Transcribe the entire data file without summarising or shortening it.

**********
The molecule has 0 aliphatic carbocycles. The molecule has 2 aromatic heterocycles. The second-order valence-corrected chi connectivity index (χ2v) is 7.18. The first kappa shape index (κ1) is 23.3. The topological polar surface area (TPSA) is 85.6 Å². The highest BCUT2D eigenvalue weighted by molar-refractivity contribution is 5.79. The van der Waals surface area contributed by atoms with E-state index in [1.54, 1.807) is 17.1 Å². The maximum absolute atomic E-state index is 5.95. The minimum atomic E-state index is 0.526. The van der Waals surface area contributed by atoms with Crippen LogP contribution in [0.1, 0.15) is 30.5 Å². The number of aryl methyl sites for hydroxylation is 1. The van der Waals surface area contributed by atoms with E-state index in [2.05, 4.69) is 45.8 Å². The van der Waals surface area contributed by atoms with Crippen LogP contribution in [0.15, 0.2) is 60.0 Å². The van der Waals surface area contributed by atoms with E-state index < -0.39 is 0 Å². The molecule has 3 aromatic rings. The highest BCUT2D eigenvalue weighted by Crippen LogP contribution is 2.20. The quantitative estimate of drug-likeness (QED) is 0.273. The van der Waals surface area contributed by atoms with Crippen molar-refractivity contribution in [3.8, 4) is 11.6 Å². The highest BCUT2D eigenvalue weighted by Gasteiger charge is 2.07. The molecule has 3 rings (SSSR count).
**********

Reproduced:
The molecule has 0 aliphatic carbocycles. The molecule has 2 aromatic heterocycles. The second-order valence-corrected chi connectivity index (χ2v) is 7.18. The first kappa shape index (κ1) is 23.3. The topological polar surface area (TPSA) is 85.6 Å². The highest BCUT2D eigenvalue weighted by molar-refractivity contribution is 5.79. The van der Waals surface area contributed by atoms with E-state index in [1.54, 1.807) is 17.1 Å². The maximum absolute atomic E-state index is 5.95. The minimum atomic E-state index is 0.526. The van der Waals surface area contributed by atoms with Crippen LogP contribution in [0.1, 0.15) is 30.5 Å². The number of aryl methyl sites for hydroxylation is 1. The van der Waals surface area contributed by atoms with E-state index in [2.05, 4.69) is 45.8 Å². The van der Waals surface area contributed by atoms with Crippen LogP contribution in [0.15, 0.2) is 60.0 Å². The van der Waals surface area contributed by atoms with E-state index < -0.39 is 0 Å². The molecule has 3 aromatic rings. The highest BCUT2D eigenvalue weighted by Crippen LogP contribution is 2.20. The quantitative estimate of drug-likeness (QED) is 0.273. The van der Waals surface area contributed by atoms with Crippen molar-refractivity contribution in [3.8, 4) is 11.6 Å². The highest BCUT2D eigenvalue weighted by Gasteiger charge is 2.07. The molecule has 3 rings (SSSR count).